I’m still trying to figure out my job – and how to use my strengths in my job.  I’m not used to not being the boss.  I’m used to calling the shots and making my own schedule.  The adjustment it much harder than I imagined.  And where I thought I was going to be changing the world on a daily basis, mostly I’m still trying to figure out how to maneuver the organization’s database.

And for all the purging and the massive garage sale we held in June, my house is still a mess.  This was my kitchen when I went downstairs to reheat my day-old coffee.  I am sure Marie Kondo would be appalled.  This wasn’t her vision when she said everything should have its place . . . and the magic didn’t seem to work on me.

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I still struggle as a parent and a wife.  It is a daily struggle.  I fail and get back up.  Fail and get back up.

So what did I learn in 2016 . . . and what I am still learning?

  • The grass isn’t always greener on the other side of the fence.  And regardless of the color of the grass – whether it is green or brown – I’m what ultimately needs to change.  A change in circumstance can be a good thing.  But an internal change in me is what is going to make the difference in how I see and experience the grass, regardless of the color.
  • Having less stuff is freeing in ways, but it is also time-consuming and a never-ending process.  If you think my kitchen is bad you should see the pile of crap in my bedroom.  The lack of stuff or the accumulation of stuff won’t make or break me.  It is more about how I view my material possessions.  Am I living for stuff (whether it is the accumulation or the minimization)?  Or am I living for what really matters – God, People, Loving Others, etc?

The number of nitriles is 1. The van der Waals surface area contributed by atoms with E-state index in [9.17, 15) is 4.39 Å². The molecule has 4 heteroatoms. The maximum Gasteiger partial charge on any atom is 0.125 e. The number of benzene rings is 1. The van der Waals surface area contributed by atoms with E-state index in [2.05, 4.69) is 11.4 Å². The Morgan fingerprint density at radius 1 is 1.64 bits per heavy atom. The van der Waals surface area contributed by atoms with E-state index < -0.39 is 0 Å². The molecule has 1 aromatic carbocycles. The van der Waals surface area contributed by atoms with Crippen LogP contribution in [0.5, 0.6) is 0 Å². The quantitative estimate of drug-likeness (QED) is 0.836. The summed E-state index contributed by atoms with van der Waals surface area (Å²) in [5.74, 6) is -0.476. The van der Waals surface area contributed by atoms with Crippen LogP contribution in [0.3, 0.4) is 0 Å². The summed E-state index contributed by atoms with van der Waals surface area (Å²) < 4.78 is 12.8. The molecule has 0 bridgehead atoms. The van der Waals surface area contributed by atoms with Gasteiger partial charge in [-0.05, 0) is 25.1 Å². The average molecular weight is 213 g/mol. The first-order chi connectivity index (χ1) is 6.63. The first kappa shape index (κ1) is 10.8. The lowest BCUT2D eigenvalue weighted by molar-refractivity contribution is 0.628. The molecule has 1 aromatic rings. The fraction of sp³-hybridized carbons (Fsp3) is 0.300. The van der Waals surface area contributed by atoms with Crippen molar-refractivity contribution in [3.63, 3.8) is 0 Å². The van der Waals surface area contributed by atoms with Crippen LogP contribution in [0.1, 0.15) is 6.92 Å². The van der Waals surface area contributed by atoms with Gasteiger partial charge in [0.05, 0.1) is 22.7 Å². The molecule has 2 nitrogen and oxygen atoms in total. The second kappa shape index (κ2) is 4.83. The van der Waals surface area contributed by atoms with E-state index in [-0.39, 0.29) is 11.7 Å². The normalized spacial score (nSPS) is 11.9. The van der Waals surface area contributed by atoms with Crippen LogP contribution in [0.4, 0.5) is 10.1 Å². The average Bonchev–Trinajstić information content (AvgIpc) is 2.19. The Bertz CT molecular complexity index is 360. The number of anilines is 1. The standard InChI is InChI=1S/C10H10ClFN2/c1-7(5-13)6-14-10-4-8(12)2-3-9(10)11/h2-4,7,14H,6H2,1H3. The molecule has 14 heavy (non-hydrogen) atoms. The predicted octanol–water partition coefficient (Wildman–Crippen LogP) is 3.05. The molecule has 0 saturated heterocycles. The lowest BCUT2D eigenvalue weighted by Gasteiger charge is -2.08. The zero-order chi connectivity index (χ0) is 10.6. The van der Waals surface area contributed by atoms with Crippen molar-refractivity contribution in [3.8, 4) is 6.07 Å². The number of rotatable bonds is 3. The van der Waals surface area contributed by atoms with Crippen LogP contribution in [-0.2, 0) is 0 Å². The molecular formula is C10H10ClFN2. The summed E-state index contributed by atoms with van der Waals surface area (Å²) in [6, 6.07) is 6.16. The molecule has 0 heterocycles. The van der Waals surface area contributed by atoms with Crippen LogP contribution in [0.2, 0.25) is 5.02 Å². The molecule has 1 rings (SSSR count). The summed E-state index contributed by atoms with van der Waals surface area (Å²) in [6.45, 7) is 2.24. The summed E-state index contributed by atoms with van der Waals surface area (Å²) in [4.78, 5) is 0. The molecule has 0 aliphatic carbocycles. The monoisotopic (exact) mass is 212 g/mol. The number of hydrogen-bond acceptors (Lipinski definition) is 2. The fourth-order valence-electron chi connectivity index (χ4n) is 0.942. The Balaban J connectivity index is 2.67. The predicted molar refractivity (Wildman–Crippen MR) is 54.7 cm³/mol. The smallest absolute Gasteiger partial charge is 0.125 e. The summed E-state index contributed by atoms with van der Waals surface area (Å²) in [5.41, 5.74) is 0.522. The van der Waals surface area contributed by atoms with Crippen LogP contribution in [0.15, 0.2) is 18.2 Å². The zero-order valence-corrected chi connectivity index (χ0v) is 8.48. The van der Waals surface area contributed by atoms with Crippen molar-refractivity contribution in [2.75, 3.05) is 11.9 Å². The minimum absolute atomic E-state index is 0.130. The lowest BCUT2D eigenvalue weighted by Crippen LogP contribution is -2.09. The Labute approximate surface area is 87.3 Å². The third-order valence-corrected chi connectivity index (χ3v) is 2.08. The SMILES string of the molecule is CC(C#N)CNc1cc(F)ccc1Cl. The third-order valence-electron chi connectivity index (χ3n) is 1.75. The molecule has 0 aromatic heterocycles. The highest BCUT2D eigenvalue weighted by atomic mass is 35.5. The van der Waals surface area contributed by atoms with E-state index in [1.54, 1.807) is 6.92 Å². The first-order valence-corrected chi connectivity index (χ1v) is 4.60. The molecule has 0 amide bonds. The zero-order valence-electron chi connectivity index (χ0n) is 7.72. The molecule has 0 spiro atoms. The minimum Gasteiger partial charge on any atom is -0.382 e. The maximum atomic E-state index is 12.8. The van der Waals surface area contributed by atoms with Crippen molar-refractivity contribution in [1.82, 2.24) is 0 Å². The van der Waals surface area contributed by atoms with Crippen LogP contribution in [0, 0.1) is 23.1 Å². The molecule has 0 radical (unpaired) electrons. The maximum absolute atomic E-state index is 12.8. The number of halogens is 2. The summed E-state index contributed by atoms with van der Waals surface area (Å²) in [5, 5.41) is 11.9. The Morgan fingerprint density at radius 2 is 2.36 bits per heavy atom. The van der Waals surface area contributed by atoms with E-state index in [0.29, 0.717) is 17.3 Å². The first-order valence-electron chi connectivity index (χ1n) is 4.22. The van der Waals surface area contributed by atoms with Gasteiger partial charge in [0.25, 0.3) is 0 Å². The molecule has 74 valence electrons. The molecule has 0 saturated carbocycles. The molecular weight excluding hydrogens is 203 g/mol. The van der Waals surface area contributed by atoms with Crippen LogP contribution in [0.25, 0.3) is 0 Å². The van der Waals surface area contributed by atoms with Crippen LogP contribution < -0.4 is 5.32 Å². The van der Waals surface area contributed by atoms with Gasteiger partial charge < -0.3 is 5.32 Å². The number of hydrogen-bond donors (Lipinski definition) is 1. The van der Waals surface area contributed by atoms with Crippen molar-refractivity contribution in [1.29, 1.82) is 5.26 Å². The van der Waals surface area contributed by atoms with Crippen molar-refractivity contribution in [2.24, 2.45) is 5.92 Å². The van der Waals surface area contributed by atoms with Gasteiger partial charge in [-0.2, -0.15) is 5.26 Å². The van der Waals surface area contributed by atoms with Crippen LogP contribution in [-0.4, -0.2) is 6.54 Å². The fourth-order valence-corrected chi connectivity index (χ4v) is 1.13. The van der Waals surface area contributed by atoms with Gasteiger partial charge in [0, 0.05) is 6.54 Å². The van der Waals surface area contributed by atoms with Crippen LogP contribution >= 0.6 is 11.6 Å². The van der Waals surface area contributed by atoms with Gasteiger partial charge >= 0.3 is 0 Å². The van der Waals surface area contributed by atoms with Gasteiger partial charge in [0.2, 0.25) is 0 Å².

• Does God care about what I do for a living?  Yes, I think he does.  He cares about if I am doing my work (regardless of what it is) for his glory and that I am putting him first.  He cares if I am seeking his will and following it.  He cares about my priorities and what is in my heart.

Colossians 3:23 (NIV): Whatever you do, work at it with all your heart, as working for the Lord, not for human masters

Proverbs 3:5-6 (NIV): Trust in the Lord with all your heart and lean not on your own understanding; in all your ways submit to him, and he will make your paths straight.

Proverbs 16:9 (NIV): In their hearts humans plan their course, but the Lord establishes their steps.

So do I regret making very intentional changes in 2016 and sticking to my resolutions?  Absolutely not.  Reading through the Bible in 2016 was the most serious spiritual discipline I’ve ever accomplished, and I hope it is just the beginning of a life-long dedication to daily Bible reading and application.